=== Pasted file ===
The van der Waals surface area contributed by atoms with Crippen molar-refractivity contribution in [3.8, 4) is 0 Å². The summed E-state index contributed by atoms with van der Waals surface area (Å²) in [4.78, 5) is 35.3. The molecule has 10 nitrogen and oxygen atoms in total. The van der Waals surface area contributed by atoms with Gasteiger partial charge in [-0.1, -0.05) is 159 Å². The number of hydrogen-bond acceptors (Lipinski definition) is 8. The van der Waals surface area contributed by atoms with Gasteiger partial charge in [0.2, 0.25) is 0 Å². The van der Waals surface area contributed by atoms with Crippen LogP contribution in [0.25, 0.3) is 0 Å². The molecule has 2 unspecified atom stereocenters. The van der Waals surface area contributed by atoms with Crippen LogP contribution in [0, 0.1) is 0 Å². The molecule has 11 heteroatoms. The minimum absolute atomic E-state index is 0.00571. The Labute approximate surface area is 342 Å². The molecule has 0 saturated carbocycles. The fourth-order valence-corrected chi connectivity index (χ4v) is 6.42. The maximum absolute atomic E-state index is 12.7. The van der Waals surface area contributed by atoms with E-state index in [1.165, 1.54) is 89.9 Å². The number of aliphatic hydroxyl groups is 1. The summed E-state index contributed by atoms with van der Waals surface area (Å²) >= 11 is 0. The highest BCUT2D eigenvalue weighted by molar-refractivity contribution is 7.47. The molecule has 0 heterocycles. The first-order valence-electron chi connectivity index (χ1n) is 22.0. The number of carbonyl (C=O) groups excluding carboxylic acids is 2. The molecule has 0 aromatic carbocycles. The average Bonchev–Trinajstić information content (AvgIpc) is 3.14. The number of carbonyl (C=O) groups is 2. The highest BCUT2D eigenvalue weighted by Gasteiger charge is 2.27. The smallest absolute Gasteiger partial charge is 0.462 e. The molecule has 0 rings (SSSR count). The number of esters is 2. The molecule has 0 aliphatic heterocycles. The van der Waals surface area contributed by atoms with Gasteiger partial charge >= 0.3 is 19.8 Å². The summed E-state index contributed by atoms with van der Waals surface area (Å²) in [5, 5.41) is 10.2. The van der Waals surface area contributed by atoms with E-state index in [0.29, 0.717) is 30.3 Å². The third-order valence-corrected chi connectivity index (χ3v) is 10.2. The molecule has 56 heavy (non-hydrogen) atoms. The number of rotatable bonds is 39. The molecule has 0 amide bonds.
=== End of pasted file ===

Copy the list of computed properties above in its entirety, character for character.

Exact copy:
The van der Waals surface area contributed by atoms with Crippen molar-refractivity contribution in [3.8, 4) is 0 Å². The summed E-state index contributed by atoms with van der Waals surface area (Å²) in [4.78, 5) is 35.3. The molecule has 10 nitrogen and oxygen atoms in total. The van der Waals surface area contributed by atoms with Gasteiger partial charge in [-0.1, -0.05) is 159 Å². The number of hydrogen-bond acceptors (Lipinski definition) is 8. The van der Waals surface area contributed by atoms with Gasteiger partial charge in [0.2, 0.25) is 0 Å². The van der Waals surface area contributed by atoms with Crippen LogP contribution in [0.25, 0.3) is 0 Å². The molecule has 2 unspecified atom stereocenters. The van der Waals surface area contributed by atoms with Crippen LogP contribution in [0, 0.1) is 0 Å². The molecule has 11 heteroatoms. The minimum absolute atomic E-state index is 0.00571. The Labute approximate surface area is 342 Å². The molecule has 0 saturated carbocycles. The fourth-order valence-corrected chi connectivity index (χ4v) is 6.42. The maximum absolute atomic E-state index is 12.7. The van der Waals surface area contributed by atoms with E-state index in [1.165, 1.54) is 89.9 Å². The number of aliphatic hydroxyl groups is 1. The summed E-state index contributed by atoms with van der Waals surface area (Å²) >= 11 is 0. The highest BCUT2D eigenvalue weighted by molar-refractivity contribution is 7.47. The molecule has 0 heterocycles. The first-order valence-electron chi connectivity index (χ1n) is 22.0. The number of carbonyl (C=O) groups excluding carboxylic acids is 2. The molecule has 0 aromatic carbocycles. The average Bonchev–Trinajstić information content (AvgIpc) is 3.14. The number of carbonyl (C=O) groups is 2. The highest BCUT2D eigenvalue weighted by Gasteiger charge is 2.27. The smallest absolute Gasteiger partial charge is 0.462 e. The molecule has 0 rings (SSSR count). The number of esters is 2. The molecule has 0 aliphatic heterocycles. The van der Waals surface area contributed by atoms with Gasteiger partial charge >= 0.3 is 19.8 Å². The summed E-state index contributed by atoms with van der Waals surface area (Å²) in [5, 5.41) is 10.2. The van der Waals surface area contributed by atoms with E-state index in [0.29, 0.717) is 30.3 Å². The third-order valence-corrected chi connectivity index (χ3v) is 10.2. The molecule has 56 heavy (non-hydrogen) atoms. The number of rotatable bonds is 39. The molecule has 0 amide bonds.